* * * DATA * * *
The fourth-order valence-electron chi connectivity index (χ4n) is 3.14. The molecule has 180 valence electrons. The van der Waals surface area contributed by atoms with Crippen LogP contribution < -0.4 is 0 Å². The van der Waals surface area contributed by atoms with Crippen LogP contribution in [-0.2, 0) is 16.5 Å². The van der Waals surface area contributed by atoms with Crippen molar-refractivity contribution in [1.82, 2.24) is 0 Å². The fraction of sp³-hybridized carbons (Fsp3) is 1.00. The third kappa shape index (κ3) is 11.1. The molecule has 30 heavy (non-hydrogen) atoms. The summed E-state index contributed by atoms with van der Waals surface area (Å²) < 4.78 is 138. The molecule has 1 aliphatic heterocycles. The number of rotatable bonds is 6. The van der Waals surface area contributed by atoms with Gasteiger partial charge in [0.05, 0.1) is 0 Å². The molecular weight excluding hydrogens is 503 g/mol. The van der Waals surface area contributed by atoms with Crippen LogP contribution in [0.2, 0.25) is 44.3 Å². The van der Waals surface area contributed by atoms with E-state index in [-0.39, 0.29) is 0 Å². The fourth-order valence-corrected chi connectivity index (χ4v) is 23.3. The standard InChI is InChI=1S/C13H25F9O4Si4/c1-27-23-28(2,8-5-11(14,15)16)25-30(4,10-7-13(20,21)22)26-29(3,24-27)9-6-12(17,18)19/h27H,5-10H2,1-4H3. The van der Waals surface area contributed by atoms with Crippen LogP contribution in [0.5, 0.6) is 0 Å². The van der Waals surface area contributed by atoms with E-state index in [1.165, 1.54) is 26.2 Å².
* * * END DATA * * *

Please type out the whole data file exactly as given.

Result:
The fourth-order valence-electron chi connectivity index (χ4n) is 3.14. The molecule has 180 valence electrons. The van der Waals surface area contributed by atoms with Crippen LogP contribution < -0.4 is 0 Å². The van der Waals surface area contributed by atoms with Crippen LogP contribution in [-0.2, 0) is 16.5 Å². The van der Waals surface area contributed by atoms with Crippen molar-refractivity contribution in [1.82, 2.24) is 0 Å². The fraction of sp³-hybridized carbons (Fsp3) is 1.00. The third kappa shape index (κ3) is 11.1. The molecule has 30 heavy (non-hydrogen) atoms. The summed E-state index contributed by atoms with van der Waals surface area (Å²) < 4.78 is 138. The molecule has 1 aliphatic heterocycles. The number of rotatable bonds is 6. The van der Waals surface area contributed by atoms with Gasteiger partial charge in [0.05, 0.1) is 0 Å². The molecular weight excluding hydrogens is 503 g/mol. The van der Waals surface area contributed by atoms with Crippen LogP contribution in [0.2, 0.25) is 44.3 Å². The van der Waals surface area contributed by atoms with E-state index in [-0.39, 0.29) is 0 Å². The fourth-order valence-corrected chi connectivity index (χ4v) is 23.3. The standard InChI is InChI=1S/C13H25F9O4Si4/c1-27-23-28(2,8-5-11(14,15)16)25-30(4,10-7-13(20,21)22)26-29(3,24-27)9-6-12(17,18)19/h27H,5-10H2,1-4H3. The van der Waals surface area contributed by atoms with Crippen LogP contribution in [0.5, 0.6) is 0 Å². The van der Waals surface area contributed by atoms with E-state index in [1.165, 1.54) is 26.2 Å².